Though Levin tried to control himself, he was gloomy and silent. He wanted to put one question to Stepan Arkadyevitch, but he could not bring himself to the point, and could not find the words or the moment in which to put it. Stepan Arkadyevitch had gone down to his room, undressed, again washed, and attired in a nightshirt with goffered frills, he had got into bed, but Levin still lingered in his room, talking of various trifling matters, and not daring to ask what he wanted to know.
“How wonderfully they make this soap,” he said gazing at a piece of soap he was handling, which Agafea Mihalovna had put ready for the visitor but Oblonsky had not used. “Only look; why, it’s a work of art.”
“Yes, everything’s brought to such a pitch of perfection nowadays,” said Stepan Arkadyevitch, with a moist and blissful yawn. “The theater, for instance, and the entertainments... a—a—a!” he yawned. “The electric light everywhere...a—a—a!”
“Yes, the electric light,” said Levin. “Yes. Oh, and where’s Vronsky now?” he asked suddenly, laying down the soap.
“Vronsky?” said Stepan Arkadyevitch, checking his yawn; “he’s in Petersburg. He left soon after you did, and he’s not once been in Moscow since. And do you know, Kostya, I’ll tell you the truth,” he went on, leaning his elbow on the table, and propping on his hand his handsome ruddy face, in which his moist, good-natured, sleepy eyes shone like stars. “It’s your own fault. You took fright at the sight of your rival. But, as I told you at the time, I couldn’t say which had the better chance. Why didn’t you fight it out? I told you at the time that....” He yawned inwardly, without opening his mouth.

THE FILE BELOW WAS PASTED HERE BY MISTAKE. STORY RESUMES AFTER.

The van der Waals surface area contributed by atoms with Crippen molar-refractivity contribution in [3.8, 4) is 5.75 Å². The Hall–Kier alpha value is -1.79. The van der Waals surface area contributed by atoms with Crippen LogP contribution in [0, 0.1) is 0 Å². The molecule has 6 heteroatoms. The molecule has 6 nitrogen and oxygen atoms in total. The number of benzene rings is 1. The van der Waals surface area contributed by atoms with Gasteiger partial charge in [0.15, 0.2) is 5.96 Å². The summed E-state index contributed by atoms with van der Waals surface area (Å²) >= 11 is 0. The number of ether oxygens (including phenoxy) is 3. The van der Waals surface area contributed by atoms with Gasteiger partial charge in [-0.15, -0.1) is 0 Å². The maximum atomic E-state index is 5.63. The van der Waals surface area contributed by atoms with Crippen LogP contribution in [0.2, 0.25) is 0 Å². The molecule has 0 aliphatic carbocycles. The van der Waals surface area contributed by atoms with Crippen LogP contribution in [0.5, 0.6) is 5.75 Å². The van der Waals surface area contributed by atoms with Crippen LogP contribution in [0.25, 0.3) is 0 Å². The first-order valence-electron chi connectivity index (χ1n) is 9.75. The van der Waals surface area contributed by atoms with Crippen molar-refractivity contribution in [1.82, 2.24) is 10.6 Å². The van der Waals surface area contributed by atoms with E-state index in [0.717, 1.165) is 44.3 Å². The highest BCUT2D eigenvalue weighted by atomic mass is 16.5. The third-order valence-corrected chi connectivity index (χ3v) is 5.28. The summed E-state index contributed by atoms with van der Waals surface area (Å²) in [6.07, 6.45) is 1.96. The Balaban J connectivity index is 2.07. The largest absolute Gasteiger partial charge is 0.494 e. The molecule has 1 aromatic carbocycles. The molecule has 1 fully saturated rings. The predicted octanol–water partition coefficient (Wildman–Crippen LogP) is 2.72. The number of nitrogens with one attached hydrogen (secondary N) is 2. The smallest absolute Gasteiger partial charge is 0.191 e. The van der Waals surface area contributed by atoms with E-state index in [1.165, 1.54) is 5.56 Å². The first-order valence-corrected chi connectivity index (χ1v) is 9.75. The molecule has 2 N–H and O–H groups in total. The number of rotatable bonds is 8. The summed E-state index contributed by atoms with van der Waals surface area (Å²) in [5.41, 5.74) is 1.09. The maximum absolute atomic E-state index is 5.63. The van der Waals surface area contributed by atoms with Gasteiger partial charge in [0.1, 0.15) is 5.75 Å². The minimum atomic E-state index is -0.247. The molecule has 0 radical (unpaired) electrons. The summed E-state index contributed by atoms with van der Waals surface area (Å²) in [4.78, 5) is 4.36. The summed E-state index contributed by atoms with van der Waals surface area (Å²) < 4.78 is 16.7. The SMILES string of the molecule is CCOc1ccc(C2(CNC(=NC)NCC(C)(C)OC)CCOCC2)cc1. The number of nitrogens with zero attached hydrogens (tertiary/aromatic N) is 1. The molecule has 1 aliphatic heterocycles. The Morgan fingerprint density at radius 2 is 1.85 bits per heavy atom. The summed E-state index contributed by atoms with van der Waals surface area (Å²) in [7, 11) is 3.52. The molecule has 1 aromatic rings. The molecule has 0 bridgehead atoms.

“Does he know, or doesn’t he, that I did make an offer?” Levin wondered, gazing at him. “Yes, there’s something humbugging, diplomatic in his face,” and feeling he was blushing, he looked Stepan Arkadyevitch straight in the face without speaking.
“If there was anything on her side at the time, it was nothing but a superficial attraction,” pursued Oblonsky. “His being such a perfect aristocrat, don’t you know, and his future position in society, had an influence not with her, but with her mother.”
Levin scowled. The humiliation of his rejection stung him to the heart, as though it were a fresh wound he had only just received. But he was at home, and the walls of home are a support.
“Stay, stay,” he began, interrupting Oblonsky. “You talk of his being an aristocrat. But allow me to ask what it consists in, that aristocracy of Vronsky or of anybody else, beside which I can be looked down upon? You consider Vronsky an aristocrat, but I don’t. A man whose father crawled up from nothing at all by intrigue, and whose mother—God knows whom she wasn’t mixed up with.... No, excuse me, but I consider myself aristocratic, and people like me, who can point back in the past to three or four honorable generations